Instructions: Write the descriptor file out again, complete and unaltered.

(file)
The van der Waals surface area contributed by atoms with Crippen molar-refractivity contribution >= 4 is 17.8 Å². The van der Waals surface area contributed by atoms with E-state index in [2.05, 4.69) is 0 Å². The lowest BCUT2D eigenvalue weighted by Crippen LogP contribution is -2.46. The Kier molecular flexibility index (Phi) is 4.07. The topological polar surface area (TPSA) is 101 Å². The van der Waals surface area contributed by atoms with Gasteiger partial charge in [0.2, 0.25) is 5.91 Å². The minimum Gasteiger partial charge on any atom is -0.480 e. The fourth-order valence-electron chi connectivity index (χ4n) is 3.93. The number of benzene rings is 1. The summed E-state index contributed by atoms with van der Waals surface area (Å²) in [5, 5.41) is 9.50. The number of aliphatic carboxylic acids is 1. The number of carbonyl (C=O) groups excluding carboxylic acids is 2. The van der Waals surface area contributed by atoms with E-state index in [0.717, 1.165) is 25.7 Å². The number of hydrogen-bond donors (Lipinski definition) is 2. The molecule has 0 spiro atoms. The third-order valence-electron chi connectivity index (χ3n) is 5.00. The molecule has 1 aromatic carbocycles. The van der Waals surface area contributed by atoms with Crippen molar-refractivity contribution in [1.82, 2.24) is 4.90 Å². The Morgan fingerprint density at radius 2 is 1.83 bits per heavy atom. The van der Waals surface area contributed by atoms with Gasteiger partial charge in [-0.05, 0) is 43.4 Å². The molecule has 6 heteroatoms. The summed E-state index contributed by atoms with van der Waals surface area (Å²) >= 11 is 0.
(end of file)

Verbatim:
The van der Waals surface area contributed by atoms with Crippen molar-refractivity contribution >= 4 is 17.8 Å². The van der Waals surface area contributed by atoms with E-state index in [2.05, 4.69) is 0 Å². The lowest BCUT2D eigenvalue weighted by Crippen LogP contribution is -2.46. The Kier molecular flexibility index (Phi) is 4.07. The topological polar surface area (TPSA) is 101 Å². The van der Waals surface area contributed by atoms with Gasteiger partial charge in [0.2, 0.25) is 5.91 Å². The minimum Gasteiger partial charge on any atom is -0.480 e. The fourth-order valence-electron chi connectivity index (χ4n) is 3.93. The number of benzene rings is 1. The summed E-state index contributed by atoms with van der Waals surface area (Å²) in [5, 5.41) is 9.50. The number of aliphatic carboxylic acids is 1. The number of carbonyl (C=O) groups excluding carboxylic acids is 2. The van der Waals surface area contributed by atoms with E-state index in [0.717, 1.165) is 25.7 Å². The number of hydrogen-bond donors (Lipinski definition) is 2. The molecule has 0 spiro atoms. The third-order valence-electron chi connectivity index (χ3n) is 5.00. The molecule has 1 aromatic carbocycles. The van der Waals surface area contributed by atoms with Crippen molar-refractivity contribution in [1.82, 2.24) is 4.90 Å². The Morgan fingerprint density at radius 2 is 1.83 bits per heavy atom. The van der Waals surface area contributed by atoms with Gasteiger partial charge in [-0.05, 0) is 43.4 Å². The molecule has 6 heteroatoms. The summed E-state index contributed by atoms with van der Waals surface area (Å²) >= 11 is 0.